Business Blitz: 5 ideas to boost your football stadium experience that the NFL won’t do

First Energy Stadium, Cleveland, Ohio

NFL owners will provide financial support to the Cleveland Browns and to the Washington Redskins to upgrade their stadiums. Will it be enough to compete with fan experience in their own home? Calling a time out for that one.

The Browns will receive $62.5 million in funding for at $120 million, two-year renovation project for FirstEnergy Stadium. The Browns revealed that new stadium scoreboards and sound system are in the works.

The Redskins will receive a portion of a $27 million project to upgrade Wi-Fi, install ribbon signing and seating modifications at FedEx Field.

Ho-hum. Any BCS team could do that.

There is nothing quite like attending a live game of your favorite pro team. The NFL is the highest form of America's favorite game. A lot of negatives go with that, from long traffic commutes, to unruly fans (of other teams because your teams fans are never unruly) and overpriced everything.  You went anyway because your father's cathode ray TV didn't match the visual experience of being there.

Now, the big knock on seeing a live game in a stadium is that it's no match of your in-home enjoyment. Yesterday's owners announcement of stadium funding for two teams falls far short of fixing the problem.  The NFL sets its sights too low. Here are…

5 Ideas to Improve Fan Experience at NFL Games

No. 1 ‒ Pre-game check-in

The airline industry pioneered this process. Reservations are made electronically and paper tickets are history. Travelers can check-in online the evening before their flight and print their boarding pass in advance. Some online ticket outlets have a system allows you to buy a game ticket and print a game ticket from home on the day of the game. The technology exists. Why not extend it a bit further with fast path entry to stadiums, reservation times to enter gates, or any number of travel industry concepts for fan convenience?

No. 2 ‒ Instant replay on the big boards

This one always frustrated me. The home team does not show instant replays in stadiums, so the live audience is the last to know what any fans sees at home on a controversial play. Home team coaches don't want to show replays because it could help opposing coaches to challenge a call. The only losers are live fans. Assistant coaches for both teams are in a booth somewhere watching those same replays on a TV monitor then whispering the boss on a likely success of a coaches' challenge.

This is the easiest fix for fan enjoyment, or frustration. It's also the last thing the league will consider.

No. 3 ‒ Embrace fantasy football … more

Fantasy football coverage has been promoted to 30-minute segments on ESPN and the NFL Network. The NFL is adapting, but much too slowly, to an age when the ratio of smartphones to fans is 1:1.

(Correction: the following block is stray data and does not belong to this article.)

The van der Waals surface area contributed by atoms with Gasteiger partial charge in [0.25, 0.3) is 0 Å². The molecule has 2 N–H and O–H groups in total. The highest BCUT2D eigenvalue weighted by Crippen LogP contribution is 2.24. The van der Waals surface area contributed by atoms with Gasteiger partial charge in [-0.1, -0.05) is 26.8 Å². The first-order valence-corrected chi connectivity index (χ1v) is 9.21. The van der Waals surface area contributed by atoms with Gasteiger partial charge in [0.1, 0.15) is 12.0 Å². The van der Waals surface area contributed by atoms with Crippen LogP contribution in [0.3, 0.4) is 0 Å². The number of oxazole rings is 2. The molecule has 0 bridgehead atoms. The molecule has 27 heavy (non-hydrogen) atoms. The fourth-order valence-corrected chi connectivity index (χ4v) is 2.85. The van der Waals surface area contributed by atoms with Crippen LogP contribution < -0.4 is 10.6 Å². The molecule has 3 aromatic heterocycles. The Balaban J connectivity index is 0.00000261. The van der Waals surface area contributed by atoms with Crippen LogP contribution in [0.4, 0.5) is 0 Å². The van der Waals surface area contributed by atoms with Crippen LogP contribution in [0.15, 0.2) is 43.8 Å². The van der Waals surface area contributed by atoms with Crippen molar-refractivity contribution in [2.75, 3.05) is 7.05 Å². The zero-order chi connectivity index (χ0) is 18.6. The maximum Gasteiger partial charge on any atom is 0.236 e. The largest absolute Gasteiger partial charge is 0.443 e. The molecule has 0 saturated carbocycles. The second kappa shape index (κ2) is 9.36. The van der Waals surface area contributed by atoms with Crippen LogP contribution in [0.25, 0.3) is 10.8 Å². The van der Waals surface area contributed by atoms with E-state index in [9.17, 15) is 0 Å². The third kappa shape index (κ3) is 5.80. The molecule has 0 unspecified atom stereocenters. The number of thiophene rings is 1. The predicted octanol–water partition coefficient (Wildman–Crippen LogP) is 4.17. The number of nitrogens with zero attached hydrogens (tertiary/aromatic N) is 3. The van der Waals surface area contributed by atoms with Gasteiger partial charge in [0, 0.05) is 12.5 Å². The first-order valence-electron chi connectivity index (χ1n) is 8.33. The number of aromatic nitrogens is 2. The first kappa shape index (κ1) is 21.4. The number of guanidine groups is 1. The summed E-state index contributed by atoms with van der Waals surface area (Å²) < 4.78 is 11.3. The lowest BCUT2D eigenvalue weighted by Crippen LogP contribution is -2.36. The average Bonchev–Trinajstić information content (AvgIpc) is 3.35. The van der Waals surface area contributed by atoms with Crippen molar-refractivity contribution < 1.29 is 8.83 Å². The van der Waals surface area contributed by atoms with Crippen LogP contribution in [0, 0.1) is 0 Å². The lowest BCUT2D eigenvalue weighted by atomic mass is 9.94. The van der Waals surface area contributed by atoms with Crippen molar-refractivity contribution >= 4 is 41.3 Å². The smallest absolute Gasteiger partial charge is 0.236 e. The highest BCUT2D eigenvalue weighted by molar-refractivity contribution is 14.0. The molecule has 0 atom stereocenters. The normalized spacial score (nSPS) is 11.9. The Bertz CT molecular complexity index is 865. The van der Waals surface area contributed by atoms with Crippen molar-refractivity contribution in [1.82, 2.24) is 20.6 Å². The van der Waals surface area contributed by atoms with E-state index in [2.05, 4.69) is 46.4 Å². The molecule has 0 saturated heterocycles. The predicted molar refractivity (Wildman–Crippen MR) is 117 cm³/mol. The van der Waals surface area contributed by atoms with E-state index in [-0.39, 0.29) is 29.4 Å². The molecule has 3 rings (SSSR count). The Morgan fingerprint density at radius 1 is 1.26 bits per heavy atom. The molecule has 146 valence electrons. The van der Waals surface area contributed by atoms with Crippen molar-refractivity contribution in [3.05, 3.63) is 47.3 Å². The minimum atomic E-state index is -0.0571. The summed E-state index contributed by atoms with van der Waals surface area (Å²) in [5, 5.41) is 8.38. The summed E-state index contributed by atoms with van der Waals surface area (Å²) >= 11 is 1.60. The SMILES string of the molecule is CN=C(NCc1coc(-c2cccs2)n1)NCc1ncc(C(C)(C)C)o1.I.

As the U.S. Marines would say, it's significant but not sufficient that the NFL want to increase network capacity in stadiums. Fans want network speed for a reason. They want need to keep tabs on players on their second favorite team.

Yes sir, every Sunday, every fan's second favorite team is their fantasy team. They need live updates of game scores, fantasy stats shown on stadium scoreboards during games. That would approach what fans can get from home.

"Approach" only makes the stadium experience competitive with the home experience. The NFL should do more. How about a one day fantasy league just for in-stadium fans where the winners get a an autographed jersey, or a free topping from Peyton Manning's pizza franchise.

The answers are out there. The NFL have clever marketing people. Dream up some fantasy offerings

No. 4 ‒ Stadiums as sports-retail-entertainment mega-malls

All that parking space going to waste. Stadiums are revered most places as the home of the home team, but they are idle most days of the year. Why aren't owners and the jurisdictions that they coerce for public financing putting that land to year-round use.

Stadiums should be ringed by retail stores, restaurants and sports bars. outlets attached to the stadium. (The chauvinist pig in me thinks Victoria's Secret would be a hit because, well, … guys.) Make the game experience more than a game. Make the entertainment complex open all year.

This idea complicates game day traffic, but the thought is to give fans multiple reasons to arrive earlier than kick-off, stay later than the final whistle while offering owners and counties new revenue streams to pay for it all.

No. 5 ‒ Family discounts on tickets

This one is touchy because it taps into teams' revenue. You can watch games at home with family and friends way cheaper than going to the stadium with family and friends. The NFL offers no ticket discounts for a party of four to six. They will sell the ticket at face value to someone else. More fans will stay home. The league will once more miss the mark as they are doing with preseason games.

The NFL hopes to boost the attractiveness of preseason games. They are exploring every idea except the easiest to do ‒ lower the price. The league demands full price to attend a preseason contest that is little more than a scrimmage. They will not change it, but they should, just like offering family pricing for real games.

Anthony Brown

About Anthony Brown

Lifelong Redskins fan and blogger about football and life since 2004. Joined MVN's Hog Heaven blog in 2005 and then moved Redskins Hog Heaven to Bolguin Network. Believes that the course of a season is pre-ordained by management decisions made during the offseason. Can occasionally be found on the This Given Sunday blog and he does guest posts.

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